Three generations of the Pugh family have worked at OUC, starting with Robert (second from left) in 1967. He worked for 35 years in the Water Department. His son, Scott (far right), joined OUC in 1988 and is currently a senior underground distribution inspector. Scott met his future wife, Angela Reali, at OUC’s downtown office where she was an administrative assistant. She left in 2001 when their son, Travis (far left), was born. Travis recently started working at OUC as a line technician III.

It’s not uncommon for longtime employees to characterize working here as being in a family, a sense of camaraderie that takes on a deeper personal meaning for those with multigenerational ties to OUC. This story, part of a series of articles commemorating the legacy of our 100th year (1923-2023) of service as The Reliable One, highlights a family’s history at OUC.

As we celebrate OUC’s centennial, members of the Pugh family can appreciate the milestone knowing their relationship with the company spans three generations over 56 years and counting.

Robert Pugh had only an eighth-grade education when he got a job with OUC in 1967. He was 23 years old, married and starting a family that would enjoy a comfortable lifestyle for years to come, inspiring his son, Scott, and grandson, Travis, to follow his career path.

Robert, now 79, spent all 35 years of his OUC career in the Water Department, starting as a pipe layer making $1.85 an hour, 45 cents more than the U.S. minimum wage. He worked in the trenches installing water pipes until 3:30 p.m. on weekdays, followed by an 11 p.m.-to-6 a.m. shift driving trucks hauling oil from the Indian River to OUC’s former downtown Orlando power plant along Lake Ivanhoe. He could get in two trips on weeknights and three on weekend nights, making $13 per load.

This intense work schedule was of his own making, not compulsory, as Robert was used to working long hours in manual labor jobs. After a construction accident left his father unable to work, Robert quit school at 14 so he could help support the family. That work ethic stuck with him as he and his wife, Betty, started a family of their own.

“It was hard work, but I made a good living and had good benefits. I was able to buy a house and raise a family and retire at age 58 with a pension and paid health insurance for me and my wife,” Robert says. “I was very fortunate.”

Scott recalls growing up in a middle-class home as his father moved into good-paying positions that were less demanding on his body and time.

“We always had everything we needed,” Scott says. “My dad worked a lot, but he never missed a baseball game I played in, home or away, or when I raced BMX bikes. I had a good life growing up.”

While on the summer break after his first year at Valencia College, Scott interned as a water draftsman at OUC. “During that time, I’m thinking my dad’s been here and we’ve never struggled, always had food.” Scott recalls.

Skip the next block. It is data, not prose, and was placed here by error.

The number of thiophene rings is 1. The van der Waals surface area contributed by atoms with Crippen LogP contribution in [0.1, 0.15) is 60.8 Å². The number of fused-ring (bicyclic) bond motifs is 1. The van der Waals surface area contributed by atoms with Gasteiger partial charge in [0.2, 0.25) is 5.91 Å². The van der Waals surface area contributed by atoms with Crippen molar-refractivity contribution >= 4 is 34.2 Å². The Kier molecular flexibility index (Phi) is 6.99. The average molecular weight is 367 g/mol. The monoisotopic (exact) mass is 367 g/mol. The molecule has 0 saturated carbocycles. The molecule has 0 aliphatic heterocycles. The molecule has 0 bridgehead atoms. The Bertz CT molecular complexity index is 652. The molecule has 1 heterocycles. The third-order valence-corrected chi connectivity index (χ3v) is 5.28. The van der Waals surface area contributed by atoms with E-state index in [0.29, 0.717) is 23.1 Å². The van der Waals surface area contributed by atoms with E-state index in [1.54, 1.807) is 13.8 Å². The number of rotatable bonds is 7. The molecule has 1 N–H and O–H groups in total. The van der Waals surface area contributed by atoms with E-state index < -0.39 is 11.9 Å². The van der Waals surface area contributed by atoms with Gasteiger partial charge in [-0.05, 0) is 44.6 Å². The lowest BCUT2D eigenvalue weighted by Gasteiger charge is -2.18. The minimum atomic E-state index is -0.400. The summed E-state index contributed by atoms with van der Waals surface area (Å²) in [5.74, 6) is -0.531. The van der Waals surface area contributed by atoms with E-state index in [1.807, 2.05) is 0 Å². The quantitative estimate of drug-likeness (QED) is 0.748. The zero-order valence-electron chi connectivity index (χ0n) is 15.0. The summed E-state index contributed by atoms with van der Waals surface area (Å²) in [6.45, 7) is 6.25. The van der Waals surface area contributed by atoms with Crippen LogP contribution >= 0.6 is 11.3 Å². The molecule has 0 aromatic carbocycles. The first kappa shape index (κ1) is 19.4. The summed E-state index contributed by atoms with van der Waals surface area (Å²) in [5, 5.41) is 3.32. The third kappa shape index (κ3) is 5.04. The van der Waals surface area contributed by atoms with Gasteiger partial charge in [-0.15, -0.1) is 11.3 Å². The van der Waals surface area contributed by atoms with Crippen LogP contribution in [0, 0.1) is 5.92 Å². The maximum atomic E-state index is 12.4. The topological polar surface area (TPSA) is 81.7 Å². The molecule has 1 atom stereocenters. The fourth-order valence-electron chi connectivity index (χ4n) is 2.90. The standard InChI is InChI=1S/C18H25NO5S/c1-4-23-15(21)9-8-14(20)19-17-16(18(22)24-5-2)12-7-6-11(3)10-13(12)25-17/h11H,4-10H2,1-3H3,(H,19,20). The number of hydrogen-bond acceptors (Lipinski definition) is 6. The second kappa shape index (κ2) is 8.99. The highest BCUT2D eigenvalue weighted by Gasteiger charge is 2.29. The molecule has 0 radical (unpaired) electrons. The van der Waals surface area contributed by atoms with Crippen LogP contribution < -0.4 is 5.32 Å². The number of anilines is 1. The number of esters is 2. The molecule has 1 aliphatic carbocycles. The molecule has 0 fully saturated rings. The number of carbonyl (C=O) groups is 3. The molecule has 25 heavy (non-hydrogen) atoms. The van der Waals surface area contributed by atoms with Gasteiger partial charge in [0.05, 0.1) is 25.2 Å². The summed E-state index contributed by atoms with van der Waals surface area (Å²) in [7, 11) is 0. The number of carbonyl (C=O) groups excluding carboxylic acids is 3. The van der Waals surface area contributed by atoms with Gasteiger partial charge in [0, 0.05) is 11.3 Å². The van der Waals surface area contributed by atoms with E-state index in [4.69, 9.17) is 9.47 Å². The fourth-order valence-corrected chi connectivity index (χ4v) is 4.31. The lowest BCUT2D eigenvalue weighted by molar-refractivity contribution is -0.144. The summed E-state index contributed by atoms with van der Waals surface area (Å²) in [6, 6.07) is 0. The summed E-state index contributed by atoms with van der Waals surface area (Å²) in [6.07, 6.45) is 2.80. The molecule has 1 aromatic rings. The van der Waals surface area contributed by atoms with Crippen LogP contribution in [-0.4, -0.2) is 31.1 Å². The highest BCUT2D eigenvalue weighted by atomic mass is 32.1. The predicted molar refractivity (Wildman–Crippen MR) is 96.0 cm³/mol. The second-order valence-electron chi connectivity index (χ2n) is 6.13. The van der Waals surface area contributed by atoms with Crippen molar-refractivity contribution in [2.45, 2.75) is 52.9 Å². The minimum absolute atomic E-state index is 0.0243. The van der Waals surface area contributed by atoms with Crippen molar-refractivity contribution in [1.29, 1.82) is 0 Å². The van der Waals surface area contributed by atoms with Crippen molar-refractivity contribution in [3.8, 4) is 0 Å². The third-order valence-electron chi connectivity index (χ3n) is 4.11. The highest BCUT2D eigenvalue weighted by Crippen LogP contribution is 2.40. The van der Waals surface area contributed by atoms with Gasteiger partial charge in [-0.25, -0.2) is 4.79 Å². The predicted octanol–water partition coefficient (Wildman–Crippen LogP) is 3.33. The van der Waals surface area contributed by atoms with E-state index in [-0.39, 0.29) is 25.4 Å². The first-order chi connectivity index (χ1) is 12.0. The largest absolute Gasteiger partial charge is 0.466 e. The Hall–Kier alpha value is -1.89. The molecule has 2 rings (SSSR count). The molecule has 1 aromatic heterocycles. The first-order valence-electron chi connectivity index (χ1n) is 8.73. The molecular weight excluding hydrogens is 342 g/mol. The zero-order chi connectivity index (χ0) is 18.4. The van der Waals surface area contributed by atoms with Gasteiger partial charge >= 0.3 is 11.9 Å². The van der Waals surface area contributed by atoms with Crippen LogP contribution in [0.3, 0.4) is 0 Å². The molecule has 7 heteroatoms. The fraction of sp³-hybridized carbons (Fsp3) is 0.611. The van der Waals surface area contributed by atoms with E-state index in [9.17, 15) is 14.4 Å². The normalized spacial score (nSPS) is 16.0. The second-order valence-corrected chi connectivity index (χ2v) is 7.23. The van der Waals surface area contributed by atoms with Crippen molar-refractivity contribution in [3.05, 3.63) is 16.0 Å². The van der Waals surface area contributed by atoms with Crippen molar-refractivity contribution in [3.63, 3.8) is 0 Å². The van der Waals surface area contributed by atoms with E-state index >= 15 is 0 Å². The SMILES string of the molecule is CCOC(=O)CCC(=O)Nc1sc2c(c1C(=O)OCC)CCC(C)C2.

In 1988, 19-year-old Scott Pugh began working for OUC as a meter reader, launching a career that would see him reach line technician II status, move into assistant electrical engineering roles in which he designed electrical systems for new construction, and meet his future wife. He currently works as a senior underground distribution inspector, ensuring that underground electrical conduit, transformer pads and other infrastructure equipment are properly installed. While he has worked at OUC for as long as his father did, 35 years, Scott says retirement is probably 10 years away.

Scott and Angela Pugh with Austin (left) and Travis in 2018

He met Angela Reali in 1999 while she worked as an administrative assistant in the old administration building on South Orange Avenue, now the site of Aloft Orlando Downtown. They married in 2001 and two years later Angela made the decision to leave work and stay home to care for the first of their two sons, Travis and Austin.

“My wife loved working at OUC,” says Scott. “But she made the decision to be a full-time mom to our two boys.”

Like his paternal grandfather and father, Travis wasn’t cut out to work in a desk job. Still, Scott says he encouraged his eldest son to go to college “because that’s what parents are supposed to do.” But Travis had his mind set on working for OUC as a lineman.

“I thought line work was the coolest thing ever. It’s been a dream job for me since I was young,” he says.

His dream had to wait a while to come true after graduating from Valencia’s Electrical Powerline Technician training program last year. With no openings for entry-level line tech IIIs at OUC, Travis took a job with Duke Energy while his father kept his ear to the ground for openings on OUC line crews. Eight months later, Travis was hired as a line tech III on a construction crew based in St. Cloud.

“I think Travis saw that OUC had provided a good life for our family, so he wanted to work here, too,” says Scott.

Travis, 20, agrees, saying, “I plan on working hard and making journeyman at OUC. I will retire here.”

Given the Pugh family history, there’s no reason to doubt that he won’t.